What Is Phone Tag?

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  • Written By: Angela Farrer
  • Edited By: W. Everett
  • Last Modified Date: 02 November 2019
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Phone tag refers to the common occurrence in which two busy people keep trying to reach one another on the phone but continue to miss the calls on both ends. Each consistently reaches a voicemail or answering machine when attempting to return the other person's call. Some people report that phone tag has increased due to the prevalence of cell phones, but studies actually show that the term dates back to the mid-1980s when answering machines first become commonplace in homes and businesses. Playing phone tag for a prolonged time period is generally considered improper phone etiquette, and several suggested guidelines exist to help minimize it.

An ongoing phone tag game often results from conflicts in scheduling, as one party never seems to have the free time to return a call close to the time the other person left the corresponding voicemail message. Phone tag can also sometimes be a result of underlying conflict between two people. One often deliberately avoids calling at a time when the other is likely to be free to pick up the phone. Brief answering machine messages usually substitute for direct conversation that would require both parties to address their underlying issues.


When phone tag is unintentional rather than a result of conflict, it can often be seen as a minor irritation at first. The level of annoyance can generally grow as both parties continue to miss one another's calls. Common tactics for avoiding games of phone tag include some planning ahead and attention to specifics. Detailed messages with a time to call back are usually effective measures, as are opening voicemail greetings with times of general unavailability. Email and instant messaging are also acceptable substitutes for phone messages when the conversation is intended to be brief.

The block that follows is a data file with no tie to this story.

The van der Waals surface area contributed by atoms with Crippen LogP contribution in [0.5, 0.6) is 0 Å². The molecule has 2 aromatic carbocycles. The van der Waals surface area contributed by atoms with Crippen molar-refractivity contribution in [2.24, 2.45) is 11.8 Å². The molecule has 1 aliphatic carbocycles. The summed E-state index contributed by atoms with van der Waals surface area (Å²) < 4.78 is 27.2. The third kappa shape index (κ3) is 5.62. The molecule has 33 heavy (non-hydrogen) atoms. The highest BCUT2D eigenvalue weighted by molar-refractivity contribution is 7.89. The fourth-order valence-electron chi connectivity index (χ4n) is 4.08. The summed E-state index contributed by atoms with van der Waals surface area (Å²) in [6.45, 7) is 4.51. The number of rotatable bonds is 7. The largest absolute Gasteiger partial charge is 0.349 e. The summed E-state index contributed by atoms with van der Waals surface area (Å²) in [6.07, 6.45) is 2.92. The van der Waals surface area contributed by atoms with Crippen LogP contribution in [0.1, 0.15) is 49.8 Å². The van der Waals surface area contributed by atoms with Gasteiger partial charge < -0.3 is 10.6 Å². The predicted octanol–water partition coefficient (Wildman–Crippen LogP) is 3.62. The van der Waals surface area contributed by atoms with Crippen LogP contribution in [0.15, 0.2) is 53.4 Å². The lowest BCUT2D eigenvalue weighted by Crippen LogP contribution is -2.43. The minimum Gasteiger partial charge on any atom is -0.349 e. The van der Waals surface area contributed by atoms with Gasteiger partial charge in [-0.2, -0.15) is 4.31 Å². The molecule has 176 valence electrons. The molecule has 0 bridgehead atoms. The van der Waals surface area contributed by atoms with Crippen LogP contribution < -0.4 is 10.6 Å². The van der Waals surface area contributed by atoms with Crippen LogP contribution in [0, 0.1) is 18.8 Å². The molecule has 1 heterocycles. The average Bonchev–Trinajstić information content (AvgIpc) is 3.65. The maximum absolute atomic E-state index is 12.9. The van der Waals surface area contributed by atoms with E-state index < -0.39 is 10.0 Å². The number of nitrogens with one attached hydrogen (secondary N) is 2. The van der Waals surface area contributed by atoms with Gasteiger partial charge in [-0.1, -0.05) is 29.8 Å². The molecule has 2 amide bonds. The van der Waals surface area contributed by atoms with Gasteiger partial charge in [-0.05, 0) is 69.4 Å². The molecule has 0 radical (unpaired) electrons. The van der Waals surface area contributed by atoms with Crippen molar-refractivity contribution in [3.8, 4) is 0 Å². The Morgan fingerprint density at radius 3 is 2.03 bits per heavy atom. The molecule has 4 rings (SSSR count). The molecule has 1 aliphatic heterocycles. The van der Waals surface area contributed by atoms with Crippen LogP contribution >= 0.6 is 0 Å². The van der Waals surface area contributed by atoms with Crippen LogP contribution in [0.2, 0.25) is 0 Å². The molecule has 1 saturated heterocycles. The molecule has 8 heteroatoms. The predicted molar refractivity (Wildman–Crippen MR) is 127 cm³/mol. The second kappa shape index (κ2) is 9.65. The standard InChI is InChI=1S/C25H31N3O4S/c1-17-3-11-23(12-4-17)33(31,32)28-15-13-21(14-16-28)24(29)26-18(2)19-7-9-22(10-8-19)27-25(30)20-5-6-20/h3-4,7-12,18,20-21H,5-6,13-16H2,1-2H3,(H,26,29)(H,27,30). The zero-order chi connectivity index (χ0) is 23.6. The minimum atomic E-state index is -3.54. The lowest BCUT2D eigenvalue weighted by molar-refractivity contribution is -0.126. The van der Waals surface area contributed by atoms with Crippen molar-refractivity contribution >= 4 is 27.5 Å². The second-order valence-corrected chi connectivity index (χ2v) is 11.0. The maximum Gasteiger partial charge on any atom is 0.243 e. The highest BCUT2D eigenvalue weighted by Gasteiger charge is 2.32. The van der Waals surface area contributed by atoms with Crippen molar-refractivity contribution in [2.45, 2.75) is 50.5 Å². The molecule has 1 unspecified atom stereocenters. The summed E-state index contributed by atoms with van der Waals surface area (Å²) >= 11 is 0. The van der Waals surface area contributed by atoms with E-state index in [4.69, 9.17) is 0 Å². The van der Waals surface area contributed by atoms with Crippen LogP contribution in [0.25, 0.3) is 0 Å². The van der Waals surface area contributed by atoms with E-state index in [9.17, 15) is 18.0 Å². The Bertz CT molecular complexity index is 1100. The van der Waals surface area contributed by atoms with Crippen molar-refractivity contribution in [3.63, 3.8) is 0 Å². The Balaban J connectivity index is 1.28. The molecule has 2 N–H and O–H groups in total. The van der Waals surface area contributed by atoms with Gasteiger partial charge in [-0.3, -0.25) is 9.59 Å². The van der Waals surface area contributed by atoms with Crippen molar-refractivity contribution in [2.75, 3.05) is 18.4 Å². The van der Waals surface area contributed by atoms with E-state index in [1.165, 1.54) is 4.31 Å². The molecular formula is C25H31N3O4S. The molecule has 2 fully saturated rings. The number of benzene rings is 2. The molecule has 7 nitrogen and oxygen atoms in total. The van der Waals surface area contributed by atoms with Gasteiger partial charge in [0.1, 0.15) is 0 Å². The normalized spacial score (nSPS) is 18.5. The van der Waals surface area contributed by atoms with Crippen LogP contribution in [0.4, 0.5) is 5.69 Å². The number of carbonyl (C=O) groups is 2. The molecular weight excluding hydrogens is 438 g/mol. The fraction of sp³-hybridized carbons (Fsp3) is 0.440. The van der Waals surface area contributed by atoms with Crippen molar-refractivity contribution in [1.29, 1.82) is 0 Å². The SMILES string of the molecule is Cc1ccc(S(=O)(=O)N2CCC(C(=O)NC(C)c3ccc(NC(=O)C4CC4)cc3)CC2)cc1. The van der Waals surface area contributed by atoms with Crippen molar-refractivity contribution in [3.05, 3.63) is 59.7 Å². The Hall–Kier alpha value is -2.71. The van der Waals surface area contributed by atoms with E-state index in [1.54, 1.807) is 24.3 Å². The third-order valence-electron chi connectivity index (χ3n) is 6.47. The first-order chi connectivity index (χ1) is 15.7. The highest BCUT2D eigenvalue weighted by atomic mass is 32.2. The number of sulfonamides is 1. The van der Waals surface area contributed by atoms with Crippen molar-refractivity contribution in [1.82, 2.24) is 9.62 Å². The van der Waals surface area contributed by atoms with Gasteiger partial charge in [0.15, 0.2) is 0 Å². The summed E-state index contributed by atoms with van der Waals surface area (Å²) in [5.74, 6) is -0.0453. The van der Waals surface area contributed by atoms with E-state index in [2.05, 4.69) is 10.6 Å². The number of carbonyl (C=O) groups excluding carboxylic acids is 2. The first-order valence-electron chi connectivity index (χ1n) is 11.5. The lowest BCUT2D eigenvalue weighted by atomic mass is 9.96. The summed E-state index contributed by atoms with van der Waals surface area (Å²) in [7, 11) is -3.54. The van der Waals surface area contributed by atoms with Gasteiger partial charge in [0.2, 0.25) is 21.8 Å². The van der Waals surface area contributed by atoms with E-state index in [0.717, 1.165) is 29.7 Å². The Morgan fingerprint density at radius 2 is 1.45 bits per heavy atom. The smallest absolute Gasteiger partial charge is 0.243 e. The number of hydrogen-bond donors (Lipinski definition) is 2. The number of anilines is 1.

Correct phone etiquette also places limits on the number of calls in this type of miscommunication. If more than two messages have been left for both parties, the last person to receive the latest message often has the option not to call back. When one person leaves a message commenting on the ongoing missed calls, this remark can often be interpreted as permission not to call back as well. Instead of continuing with the phone calls, the two parties can sometimes wait until they see one another in person to have the needed conversation. They can alternately send the messages through email and allow one another to answer when convenient.


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Post 3

I've found that I have managed to avoid instances of phone tag ever since social networking got really huge. I always hated having conversations via answering machines but with the ability to leave instant messages on a profile there is a sense of accountability there. It is easy to ignore a private message on your phone and call back to another answering machine. I think that having that message out there for everyone to see really cuts back on issues. I think more businesses should get on with work social networking. I can imagine it would save a ton of time and money.

Post 2

@manykitties2 - What I would suggest is leaving a message on their phone to show that you called and e-mail them a few options for meeting up. I have had trouble with arranging meetings with my coworkers too and sometimes you have to leave the ball in your court so you aren't stressed out.

To cover yourself I would keep a record of who you have called and when. Combined with an e-mail follow up you are in the clear if the people you are calling don't get back to you and you can't get work done. I would slip a note to your supervisor if people keep frustrating you with phone tag.

Post 1

There is nothing I hate more than playing phone tag with people I work with. It seems like some people are never near their phones and refuse to call you make in a timely manner. I have one coworker who I always end up trading messages with over the week. It can take us ages to set up a time that we can both meet.

I am wondering if there are any really good tricks for arranging meetings without having to get around people's answering machines?

I am not under any illusion and am positive people are call screening so they don't have to do certain work. It just makes my job harder though.

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